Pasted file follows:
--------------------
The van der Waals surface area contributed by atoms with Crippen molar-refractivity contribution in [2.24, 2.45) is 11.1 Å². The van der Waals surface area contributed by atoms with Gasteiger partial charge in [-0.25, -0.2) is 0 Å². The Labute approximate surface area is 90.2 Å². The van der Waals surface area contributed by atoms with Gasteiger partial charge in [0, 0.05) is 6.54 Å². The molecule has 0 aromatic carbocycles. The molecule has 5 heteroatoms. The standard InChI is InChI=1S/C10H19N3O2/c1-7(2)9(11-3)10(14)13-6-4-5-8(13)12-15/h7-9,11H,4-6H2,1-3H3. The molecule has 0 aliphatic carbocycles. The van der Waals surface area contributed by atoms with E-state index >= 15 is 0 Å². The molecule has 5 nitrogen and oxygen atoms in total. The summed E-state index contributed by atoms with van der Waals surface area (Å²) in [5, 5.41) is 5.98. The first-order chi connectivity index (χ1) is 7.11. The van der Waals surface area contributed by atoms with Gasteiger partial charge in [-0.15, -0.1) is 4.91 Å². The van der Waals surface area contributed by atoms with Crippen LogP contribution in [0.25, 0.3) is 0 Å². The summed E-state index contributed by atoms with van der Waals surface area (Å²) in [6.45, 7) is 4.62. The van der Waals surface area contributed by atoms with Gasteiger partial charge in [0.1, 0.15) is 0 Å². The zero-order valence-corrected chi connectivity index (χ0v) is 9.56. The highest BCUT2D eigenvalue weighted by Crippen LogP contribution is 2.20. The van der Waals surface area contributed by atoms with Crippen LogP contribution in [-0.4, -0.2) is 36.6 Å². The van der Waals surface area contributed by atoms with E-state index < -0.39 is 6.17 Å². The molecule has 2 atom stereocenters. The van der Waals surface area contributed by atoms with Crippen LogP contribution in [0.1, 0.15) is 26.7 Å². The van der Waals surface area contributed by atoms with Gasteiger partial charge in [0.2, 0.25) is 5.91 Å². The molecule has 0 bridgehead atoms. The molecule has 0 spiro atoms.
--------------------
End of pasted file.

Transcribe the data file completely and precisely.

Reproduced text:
The van der Waals surface area contributed by atoms with Crippen molar-refractivity contribution in [2.24, 2.45) is 11.1 Å². The van der Waals surface area contributed by atoms with Gasteiger partial charge in [-0.25, -0.2) is 0 Å². The Labute approximate surface area is 90.2 Å². The van der Waals surface area contributed by atoms with Gasteiger partial charge in [0, 0.05) is 6.54 Å². The molecule has 0 aromatic carbocycles. The molecule has 5 heteroatoms. The standard InChI is InChI=1S/C10H19N3O2/c1-7(2)9(11-3)10(14)13-6-4-5-8(13)12-15/h7-9,11H,4-6H2,1-3H3. The molecule has 0 aliphatic carbocycles. The van der Waals surface area contributed by atoms with E-state index >= 15 is 0 Å². The molecule has 5 nitrogen and oxygen atoms in total. The summed E-state index contributed by atoms with van der Waals surface area (Å²) in [5, 5.41) is 5.98. The first-order chi connectivity index (χ1) is 7.11. The van der Waals surface area contributed by atoms with Gasteiger partial charge in [-0.15, -0.1) is 4.91 Å². The van der Waals surface area contributed by atoms with Crippen LogP contribution in [0.25, 0.3) is 0 Å². The summed E-state index contributed by atoms with van der Waals surface area (Å²) in [6.45, 7) is 4.62. The van der Waals surface area contributed by atoms with Gasteiger partial charge in [0.1, 0.15) is 0 Å². The zero-order valence-corrected chi connectivity index (χ0v) is 9.56. The highest BCUT2D eigenvalue weighted by Crippen LogP contribution is 2.20. The van der Waals surface area contributed by atoms with Crippen LogP contribution in [-0.4, -0.2) is 36.6 Å². The van der Waals surface area contributed by atoms with E-state index < -0.39 is 6.17 Å². The molecule has 2 atom stereocenters. The van der Waals surface area contributed by atoms with Crippen LogP contribution in [0.1, 0.15) is 26.7 Å². The van der Waals surface area contributed by atoms with Gasteiger partial charge in [0.2, 0.25) is 5.91 Å². The molecule has 0 bridgehead atoms. The molecule has 0 spiro atoms.